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    \$\begingroup\$ The site's most popular question is likely relevant here. \$\endgroup\$ Commented Jun 5, 2019 at 12:18
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    \$\begingroup\$ I was just about to ask similar thing @Rubiksmoose posted: what is your real goal? There is huge gap between " the rule was put in place to discourage messing with the party" and "due to my own sensibilities" and first thing first, you need to figure out which one it really is about. Second priority would be listing acts you consider evil and your players do not. \$\endgroup\$
    – Mołot
    Commented Jun 5, 2019 at 12:19
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    \$\begingroup\$ @akixkisu This doesn't really sound like an alignment question. This is a question about the limits of acceptable behavior within the game (and how to create/enforce those limits). It sounds more akin to "I told my players I don't want a game with torture in it, and then my players tortured someone." \$\endgroup\$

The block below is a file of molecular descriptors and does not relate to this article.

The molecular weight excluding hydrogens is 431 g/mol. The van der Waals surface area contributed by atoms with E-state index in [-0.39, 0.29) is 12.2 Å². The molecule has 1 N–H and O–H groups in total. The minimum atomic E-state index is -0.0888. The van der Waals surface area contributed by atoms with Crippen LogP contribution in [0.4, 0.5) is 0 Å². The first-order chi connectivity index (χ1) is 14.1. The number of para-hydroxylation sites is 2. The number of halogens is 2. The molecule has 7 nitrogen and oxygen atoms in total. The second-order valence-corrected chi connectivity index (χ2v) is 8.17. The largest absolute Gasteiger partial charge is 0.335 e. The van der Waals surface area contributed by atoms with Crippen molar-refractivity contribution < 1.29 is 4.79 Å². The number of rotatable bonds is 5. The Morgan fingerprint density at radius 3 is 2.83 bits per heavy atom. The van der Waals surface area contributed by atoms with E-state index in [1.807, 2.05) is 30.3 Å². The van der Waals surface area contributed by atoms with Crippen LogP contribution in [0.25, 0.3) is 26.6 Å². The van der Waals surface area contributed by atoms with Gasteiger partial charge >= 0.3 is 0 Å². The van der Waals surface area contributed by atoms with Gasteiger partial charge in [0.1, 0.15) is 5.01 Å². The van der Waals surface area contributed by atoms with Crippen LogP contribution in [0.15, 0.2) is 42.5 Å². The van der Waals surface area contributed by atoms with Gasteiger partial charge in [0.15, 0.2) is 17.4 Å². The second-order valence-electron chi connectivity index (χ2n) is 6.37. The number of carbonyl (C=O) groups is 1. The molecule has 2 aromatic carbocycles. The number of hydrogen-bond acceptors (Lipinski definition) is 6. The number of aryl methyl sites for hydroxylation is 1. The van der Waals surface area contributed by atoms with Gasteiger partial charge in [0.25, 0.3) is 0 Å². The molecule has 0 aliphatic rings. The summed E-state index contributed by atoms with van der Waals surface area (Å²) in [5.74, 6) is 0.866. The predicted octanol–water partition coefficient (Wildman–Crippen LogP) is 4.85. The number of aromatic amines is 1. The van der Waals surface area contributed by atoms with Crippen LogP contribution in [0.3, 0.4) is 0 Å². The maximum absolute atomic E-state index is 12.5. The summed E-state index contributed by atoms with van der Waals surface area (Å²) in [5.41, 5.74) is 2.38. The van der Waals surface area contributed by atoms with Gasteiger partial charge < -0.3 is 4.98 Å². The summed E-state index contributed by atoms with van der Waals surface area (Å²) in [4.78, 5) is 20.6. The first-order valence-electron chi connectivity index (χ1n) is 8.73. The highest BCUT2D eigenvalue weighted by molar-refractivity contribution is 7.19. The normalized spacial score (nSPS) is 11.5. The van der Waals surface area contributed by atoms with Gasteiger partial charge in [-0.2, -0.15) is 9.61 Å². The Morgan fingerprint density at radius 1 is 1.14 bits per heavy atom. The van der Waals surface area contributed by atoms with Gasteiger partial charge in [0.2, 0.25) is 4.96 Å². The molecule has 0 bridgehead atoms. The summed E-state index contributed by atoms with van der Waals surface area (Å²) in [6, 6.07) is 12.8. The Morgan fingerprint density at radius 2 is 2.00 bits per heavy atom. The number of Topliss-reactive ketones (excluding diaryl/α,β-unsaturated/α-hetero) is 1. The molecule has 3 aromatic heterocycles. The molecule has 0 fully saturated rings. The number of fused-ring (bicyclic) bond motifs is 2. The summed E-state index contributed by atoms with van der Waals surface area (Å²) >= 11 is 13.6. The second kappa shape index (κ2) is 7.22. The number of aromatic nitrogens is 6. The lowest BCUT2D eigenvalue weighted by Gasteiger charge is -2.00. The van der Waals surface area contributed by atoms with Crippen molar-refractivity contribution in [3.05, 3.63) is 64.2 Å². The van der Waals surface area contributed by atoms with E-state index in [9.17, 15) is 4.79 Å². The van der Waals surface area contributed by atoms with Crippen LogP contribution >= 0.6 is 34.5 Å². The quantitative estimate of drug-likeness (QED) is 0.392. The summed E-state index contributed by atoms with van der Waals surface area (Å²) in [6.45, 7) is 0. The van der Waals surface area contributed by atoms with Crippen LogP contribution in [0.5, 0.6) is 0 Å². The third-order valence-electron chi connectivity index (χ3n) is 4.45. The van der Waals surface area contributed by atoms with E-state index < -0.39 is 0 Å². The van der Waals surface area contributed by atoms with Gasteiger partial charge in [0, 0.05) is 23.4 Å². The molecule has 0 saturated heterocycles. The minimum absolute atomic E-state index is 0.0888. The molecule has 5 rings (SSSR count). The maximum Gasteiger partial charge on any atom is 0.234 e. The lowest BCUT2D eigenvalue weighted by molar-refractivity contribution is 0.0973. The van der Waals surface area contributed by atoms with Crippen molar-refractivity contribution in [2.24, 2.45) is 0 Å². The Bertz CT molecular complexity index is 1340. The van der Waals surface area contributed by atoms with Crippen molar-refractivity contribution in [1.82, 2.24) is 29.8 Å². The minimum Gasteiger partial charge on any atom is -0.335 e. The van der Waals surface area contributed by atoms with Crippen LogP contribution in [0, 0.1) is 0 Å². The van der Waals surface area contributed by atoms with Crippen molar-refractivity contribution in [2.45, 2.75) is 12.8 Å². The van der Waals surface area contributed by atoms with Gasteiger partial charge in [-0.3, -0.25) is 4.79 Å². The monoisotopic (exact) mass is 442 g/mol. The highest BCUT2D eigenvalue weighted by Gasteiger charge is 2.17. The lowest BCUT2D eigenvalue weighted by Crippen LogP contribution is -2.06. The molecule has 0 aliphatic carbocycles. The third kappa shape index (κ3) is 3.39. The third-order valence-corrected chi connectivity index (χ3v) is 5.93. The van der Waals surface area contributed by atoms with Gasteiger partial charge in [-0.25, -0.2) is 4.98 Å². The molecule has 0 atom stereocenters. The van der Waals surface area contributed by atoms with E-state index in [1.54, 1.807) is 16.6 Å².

– AceCalhoon
    Commented Jun 6, 2019 at 14:42
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    \$\begingroup\$ See Can we save this question about an evil house rule? for discussion about this question. \$\endgroup\$ Commented Jun 6, 2019 at 16:05

2 Answers 2


Set the stage and provide accountability

I've seen this potential problem at tables I've been a player at and I've tried to address it as a DM. From my experience, there are two things you can do to help manage this. One sets the stage and the other manages the experience.

Setting the Stage

The first thing I do when starting a new campaign is to have a Session Zero - or at least cover a lot of the aspects of a Session Zero with the players.

This helps lay the framework for the type of game experience that we're trying to have and it's where things like player character actions can be discussed.